In the last few weeks, Brazilian newspapers have been reporting that negotiations between CVRD (RIO the biggest iron steel producer in the world) and Baosteel (the biggest Chinese steel producer) have been fierce and that price increase for iron for 2008 should be between 30% and 50%, a huge increase, mainly considering the current business environment and widespread fear of a U.S. recession in the very short-term. We are concerned that higher steel prices coupled with a more challenging economic environment in the U.S. could undermine GGB s operating margins. Also concerning is the less benign monetary policy in Brazil. In fact, Brazilian Central Bank decided to stop to cut basic interest rates in the very short-term. After the August Bank meeting an official report was released with strong comments on domestic inflation pressures and in October it was decided to leave rates unchanged for the first time in 2 years. In December 2007 and January 2008, rates were left unchanged again.

Third quarter results were very positive. However, it is worth noting that the company's debt has been growing quarter-after-quarter due to the continued expansion/acquisitions. We understand that GGB is more exposed to the risk of falling prices of steel in the very short-term as a result of its continued expansion program based on higher debt. In fact, during the third quarter 2007 net debt increased 179% year-over-year due to the payment for the acquisition of Chaparral Steel Company. Considering the risks of the current business environment, we believe it is time for a cautious approach on GGB.

Gerdau has been expanding internationally in order to reach new markets. On July 10, 2007, the North American arm of Gerdau, Gerdau Ameristeel (GNA) announced it signed a definite merger agreement to acquire Chaparral Steel Company for US$4.2 billion. Also on July Gerdau acquired D & R Steel LLC in Arizona and Trefusa in Spain. On June 22, 2007, Gerdau announced the formation of a joint venture with Kalyani Group from India in order to establish an Indian company called SJK steel plant limited. The new facility will be a mini mill with capacity of 275 thousands of metric tons of liquid steel per year. During the second quarter 2007 there was other less important acquisitions, like Siderurguca Sizuca in Venezuela, Valley Placers Inc in the U.S., Industrias Nacionales in the Dominican Republic and Siderurgica Tultitlan in Mexico. On October 2007, Gerdau announced that it signed a letter of intent for the acquisition of a 49% stake in the capital stock of the holding Mexican company Corsa Controladora, S.A. de C.V., which holds 100% of the capital stock of Aceros Corsa, S.A. de C.V. and of their distributors, paying US$100 million. On November 2007 Gerdau has signed a definitive agreement to acquire Quanex Corporation, for US$ 39.20 per share in cash. Quanex Corporation, through its MacSteel division, is the second largest producer of specialty steel in the U.S. We are afraid that the continued expansion of Gerdau and its high debt will make the stock more exposed to the risk of a recession in the U.S. market in the very short-term.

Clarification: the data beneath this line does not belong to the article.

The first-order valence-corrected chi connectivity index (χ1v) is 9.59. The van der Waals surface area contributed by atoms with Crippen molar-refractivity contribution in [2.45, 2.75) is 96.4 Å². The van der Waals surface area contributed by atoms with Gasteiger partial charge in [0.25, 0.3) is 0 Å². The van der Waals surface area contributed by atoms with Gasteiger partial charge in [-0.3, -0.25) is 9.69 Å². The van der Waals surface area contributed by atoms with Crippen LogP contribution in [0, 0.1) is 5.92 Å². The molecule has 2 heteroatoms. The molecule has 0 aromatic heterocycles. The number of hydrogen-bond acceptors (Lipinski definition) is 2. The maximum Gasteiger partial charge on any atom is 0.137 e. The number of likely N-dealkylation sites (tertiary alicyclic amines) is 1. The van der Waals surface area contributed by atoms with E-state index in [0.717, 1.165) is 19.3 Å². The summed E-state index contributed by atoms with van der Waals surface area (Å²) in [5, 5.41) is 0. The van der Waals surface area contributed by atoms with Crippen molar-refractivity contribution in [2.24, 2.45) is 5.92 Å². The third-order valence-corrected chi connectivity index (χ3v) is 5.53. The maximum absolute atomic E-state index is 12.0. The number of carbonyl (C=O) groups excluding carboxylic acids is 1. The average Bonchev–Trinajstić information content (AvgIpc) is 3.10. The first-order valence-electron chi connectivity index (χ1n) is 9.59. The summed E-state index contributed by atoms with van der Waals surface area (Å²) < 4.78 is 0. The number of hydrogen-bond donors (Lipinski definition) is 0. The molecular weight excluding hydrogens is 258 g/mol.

Finally, we remain concerned over the continued strength of the Brazilian real. Even though the difficult international economic environment, the Brazilian currency remains close to its highest point in more than seven years. Particularly concerning was the recent decision of the Brazilian Central Bank to stop cutting interest rates coupled with falling rates in the U.S.. The real remains strong and should stay strong for some time. The continued strength of the real is undermining Gerdau's competitiveness. While Gerdau has found some ways to benefit from the currency strength like increasing the amount of debt denominated in U.S. dollars, the net result is definitely a negative for the company.

The economic outlook of Latin America remains positive. However, at this point, it seems that steel prices will soon be affected by the more challenging international economic scenario. Also important to mention is the continued increase in costs for some important inputs like iron ore. The slower economic growth in the U.S. points out to the steel price reaching a cyclical peak in the short term. All things considered, we are changing our current recommendation on GGB from Hold to Sell.


  1. History of Gerdau, 1901-2011